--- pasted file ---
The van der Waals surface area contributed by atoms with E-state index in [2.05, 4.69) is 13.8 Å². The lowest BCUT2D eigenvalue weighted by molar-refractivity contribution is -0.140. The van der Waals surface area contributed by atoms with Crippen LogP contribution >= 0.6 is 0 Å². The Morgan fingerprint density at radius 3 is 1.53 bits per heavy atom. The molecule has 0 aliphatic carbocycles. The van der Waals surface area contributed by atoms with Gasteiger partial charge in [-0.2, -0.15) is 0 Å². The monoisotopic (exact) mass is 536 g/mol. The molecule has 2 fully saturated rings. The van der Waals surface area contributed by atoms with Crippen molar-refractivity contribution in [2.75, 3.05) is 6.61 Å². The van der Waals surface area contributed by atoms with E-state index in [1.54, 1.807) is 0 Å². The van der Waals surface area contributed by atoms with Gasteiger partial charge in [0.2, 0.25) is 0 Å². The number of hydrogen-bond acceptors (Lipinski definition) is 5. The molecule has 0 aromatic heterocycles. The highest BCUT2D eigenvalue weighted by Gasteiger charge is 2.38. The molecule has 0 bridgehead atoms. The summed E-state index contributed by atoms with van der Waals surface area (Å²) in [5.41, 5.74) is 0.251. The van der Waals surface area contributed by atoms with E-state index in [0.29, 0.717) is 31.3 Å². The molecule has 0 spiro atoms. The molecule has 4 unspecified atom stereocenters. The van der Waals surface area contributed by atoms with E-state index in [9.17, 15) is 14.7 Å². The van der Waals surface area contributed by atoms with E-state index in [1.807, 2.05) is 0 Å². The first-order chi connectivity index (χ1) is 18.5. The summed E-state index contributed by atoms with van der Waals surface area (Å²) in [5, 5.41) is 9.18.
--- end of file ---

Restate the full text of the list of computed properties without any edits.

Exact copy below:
The van der Waals surface area contributed by atoms with E-state index in [2.05, 4.69) is 13.8 Å². The lowest BCUT2D eigenvalue weighted by molar-refractivity contribution is -0.140. The van der Waals surface area contributed by atoms with Crippen LogP contribution >= 0.6 is 0 Å². The Morgan fingerprint density at radius 3 is 1.53 bits per heavy atom. The molecule has 0 aliphatic carbocycles. The van der Waals surface area contributed by atoms with Gasteiger partial charge in [-0.2, -0.15) is 0 Å². The monoisotopic (exact) mass is 536 g/mol. The molecule has 2 fully saturated rings. The van der Waals surface area contributed by atoms with Crippen molar-refractivity contribution in [2.75, 3.05) is 6.61 Å². The van der Waals surface area contributed by atoms with E-state index in [1.54, 1.807) is 0 Å². The van der Waals surface area contributed by atoms with Gasteiger partial charge in [0.2, 0.25) is 0 Å². The number of hydrogen-bond acceptors (Lipinski definition) is 5. The molecule has 0 aromatic heterocycles. The highest BCUT2D eigenvalue weighted by Gasteiger charge is 2.38. The molecule has 0 bridgehead atoms. The summed E-state index contributed by atoms with van der Waals surface area (Å²) in [5.41, 5.74) is 0.251. The van der Waals surface area contributed by atoms with E-state index in [0.29, 0.717) is 31.3 Å². The molecule has 0 spiro atoms. The molecule has 4 unspecified atom stereocenters. The van der Waals surface area contributed by atoms with E-state index in [9.17, 15) is 14.7 Å². The van der Waals surface area contributed by atoms with E-state index in [1.807, 2.05) is 0 Å². The first-order chi connectivity index (χ1) is 18.5. The summed E-state index contributed by atoms with van der Waals surface area (Å²) in [5, 5.41) is 9.18.